What is CBT?
Nowadays, chances are that if you have been diagnosed with depression or anxiety by your G.P. and she encourages you to seek counselling that she will suggest you go to someone who does “CBT”. What is CBT and why do many people see it as the treatment of choice for these kind of psychological problems?
CBT is an acronym for “Cognitive Behavior Therapy”. It refers to an orientation used by therapists from a variety of backgrounds that involves helping people to change how they feel by assisting them in changing their thought patterns. The assumption of this way of working is that the way you feel is very much a product of the way you think so if people can be taught to change their thinking then this is one very powerful and effective way to feel better. Psychological research with tens of thousands of subjects has taught us that people who are depressed or anxious tend to think in ways that are distorted and that there are forms of “twisted thinking” that are identifiable and common to those who suffer from problems with mood. For instance, people who are anxious tend to catastrophize and magnify the negative in situations. They also tend to make negative predictions by fast forwarding into the future and imagining worst case scenarios . On the other hand, people who are depressed are good at discounting the positive and focusing in on the negative feedback that they receive; they also tend to be harshly self critical and personalize blame. Outcome studies have provided scientific support for evidence that CBT is an effective treatment for anxiety and depression. The premise of the approach is that by teaching people what we have learned about the types of distorted thinking patterns that negatively affect mood, they can more easily notice when these are occurring and learn to modify the things they say to themselves so as to feel better. To achieve this, however, people first need to learn how to become good observers of their own thoughts.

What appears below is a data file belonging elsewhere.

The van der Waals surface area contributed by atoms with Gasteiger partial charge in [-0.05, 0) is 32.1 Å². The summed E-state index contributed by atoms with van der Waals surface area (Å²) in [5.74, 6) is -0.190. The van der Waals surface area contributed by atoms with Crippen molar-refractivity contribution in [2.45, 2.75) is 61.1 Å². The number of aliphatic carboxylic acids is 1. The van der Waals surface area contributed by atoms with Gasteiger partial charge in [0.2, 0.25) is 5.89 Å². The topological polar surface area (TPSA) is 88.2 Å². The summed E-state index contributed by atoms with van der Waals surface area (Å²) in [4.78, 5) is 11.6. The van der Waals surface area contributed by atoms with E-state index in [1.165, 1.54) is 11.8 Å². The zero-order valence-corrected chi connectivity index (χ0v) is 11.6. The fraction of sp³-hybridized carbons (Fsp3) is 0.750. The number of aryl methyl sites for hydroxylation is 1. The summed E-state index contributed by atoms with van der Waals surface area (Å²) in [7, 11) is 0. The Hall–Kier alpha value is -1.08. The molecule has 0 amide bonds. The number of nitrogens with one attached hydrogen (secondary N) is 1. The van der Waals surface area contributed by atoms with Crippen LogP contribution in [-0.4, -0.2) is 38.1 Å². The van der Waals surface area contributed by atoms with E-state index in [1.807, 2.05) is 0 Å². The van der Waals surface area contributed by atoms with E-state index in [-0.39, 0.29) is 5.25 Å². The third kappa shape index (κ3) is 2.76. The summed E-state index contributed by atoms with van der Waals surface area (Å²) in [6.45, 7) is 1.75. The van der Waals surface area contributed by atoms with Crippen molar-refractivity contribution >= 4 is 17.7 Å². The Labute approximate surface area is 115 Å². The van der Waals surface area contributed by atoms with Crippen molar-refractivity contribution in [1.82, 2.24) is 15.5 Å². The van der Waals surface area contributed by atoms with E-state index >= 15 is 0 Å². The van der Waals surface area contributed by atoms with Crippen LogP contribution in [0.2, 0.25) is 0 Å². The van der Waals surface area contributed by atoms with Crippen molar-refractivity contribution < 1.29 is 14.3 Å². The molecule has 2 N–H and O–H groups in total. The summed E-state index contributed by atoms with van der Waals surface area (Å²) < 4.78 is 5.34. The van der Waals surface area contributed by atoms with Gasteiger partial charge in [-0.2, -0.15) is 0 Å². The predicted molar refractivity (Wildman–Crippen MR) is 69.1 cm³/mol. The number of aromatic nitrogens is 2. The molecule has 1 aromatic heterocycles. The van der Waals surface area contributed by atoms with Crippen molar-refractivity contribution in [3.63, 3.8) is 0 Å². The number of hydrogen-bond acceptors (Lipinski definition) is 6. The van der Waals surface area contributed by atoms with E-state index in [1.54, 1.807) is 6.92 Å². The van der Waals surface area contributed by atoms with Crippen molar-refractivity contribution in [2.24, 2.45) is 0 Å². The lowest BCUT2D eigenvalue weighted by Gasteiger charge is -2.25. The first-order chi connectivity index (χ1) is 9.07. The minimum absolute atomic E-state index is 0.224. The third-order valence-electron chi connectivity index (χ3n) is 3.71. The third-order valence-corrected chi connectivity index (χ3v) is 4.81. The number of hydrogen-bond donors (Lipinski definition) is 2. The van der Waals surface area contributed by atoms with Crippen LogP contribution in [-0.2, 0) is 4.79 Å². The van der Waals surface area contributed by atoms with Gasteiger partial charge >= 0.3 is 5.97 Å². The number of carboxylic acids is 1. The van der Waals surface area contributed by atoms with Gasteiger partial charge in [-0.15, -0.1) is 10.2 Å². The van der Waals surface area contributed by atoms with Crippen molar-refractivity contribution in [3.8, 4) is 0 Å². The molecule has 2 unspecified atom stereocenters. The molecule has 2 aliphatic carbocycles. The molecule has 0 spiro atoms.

There are many who do not realize that there is constant mind chatter going on in their heads. The only time they might become aware of these internal voices is on long distance car rides or right before falling asleep when it is so silent that these internal thoughts become starkly apparent. Those who grew up in cultures where meditation has been a part of daily life know that the mind is always filled with chatter and that what these internal voices say should not necessarily be accepted as truth. These ideas, however, have only recently been introduced into the mainstream of Western thinking through the contemporary surge of interest in Buddhism, yoga and meditation. Up until recently, Westerners have been so identified with their minds that most people do not question what they think and in fact have believed that if the mind thinks it, it must be true. Only recently have we come to realize that the mind has all kinds of masterful ways of distorting reality and that as one young blogger so bluntly put it, when you are depressed, the mind lies to you! I worked with one older man in his 70’s who had suffered social anxiety all of his life. This is a condition where the person often fears that others are watching them and scrutinizing them with a critical eye. At the end of therapy he said to me, “I cannot believe that in all these years up until coming to see you, nobody ever explained to me that just because I have a thought, does not mean it is true!”